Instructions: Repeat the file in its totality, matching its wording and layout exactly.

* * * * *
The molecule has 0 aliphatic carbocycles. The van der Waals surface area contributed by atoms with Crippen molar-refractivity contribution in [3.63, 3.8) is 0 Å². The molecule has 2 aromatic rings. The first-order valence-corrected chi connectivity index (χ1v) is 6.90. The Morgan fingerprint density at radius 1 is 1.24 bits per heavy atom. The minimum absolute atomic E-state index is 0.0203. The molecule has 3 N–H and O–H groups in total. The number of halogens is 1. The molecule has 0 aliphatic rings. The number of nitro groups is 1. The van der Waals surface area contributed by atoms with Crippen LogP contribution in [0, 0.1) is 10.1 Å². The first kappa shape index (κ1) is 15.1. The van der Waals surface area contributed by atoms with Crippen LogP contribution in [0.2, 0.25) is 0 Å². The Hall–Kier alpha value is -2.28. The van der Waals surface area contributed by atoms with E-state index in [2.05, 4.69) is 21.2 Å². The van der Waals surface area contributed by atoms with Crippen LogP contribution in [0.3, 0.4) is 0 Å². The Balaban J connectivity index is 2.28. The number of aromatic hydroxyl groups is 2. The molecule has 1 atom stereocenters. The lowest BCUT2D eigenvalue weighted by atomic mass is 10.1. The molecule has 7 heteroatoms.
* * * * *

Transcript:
The molecule has 0 aliphatic carbocycles. The van der Waals surface area contributed by atoms with Crippen molar-refractivity contribution in [3.63, 3.8) is 0 Å². The molecule has 2 aromatic rings. The first-order valence-corrected chi connectivity index (χ1v) is 6.90. The Morgan fingerprint density at radius 1 is 1.24 bits per heavy atom. The minimum absolute atomic E-state index is 0.0203. The molecule has 3 N–H and O–H groups in total. The number of halogens is 1. The molecule has 0 aliphatic rings. The number of nitro groups is 1. The van der Waals surface area contributed by atoms with Crippen LogP contribution in [0, 0.1) is 10.1 Å². The first kappa shape index (κ1) is 15.1. The van der Waals surface area contributed by atoms with Crippen LogP contribution in [0.2, 0.25) is 0 Å². The Hall–Kier alpha value is -2.28. The van der Waals surface area contributed by atoms with E-state index in [2.05, 4.69) is 21.2 Å². The van der Waals surface area contributed by atoms with Crippen LogP contribution in [0.3, 0.4) is 0 Å². The Balaban J connectivity index is 2.28. The number of aromatic hydroxyl groups is 2. The molecule has 1 atom stereocenters. The lowest BCUT2D eigenvalue weighted by atomic mass is 10.1. The molecule has 7 heteroatoms.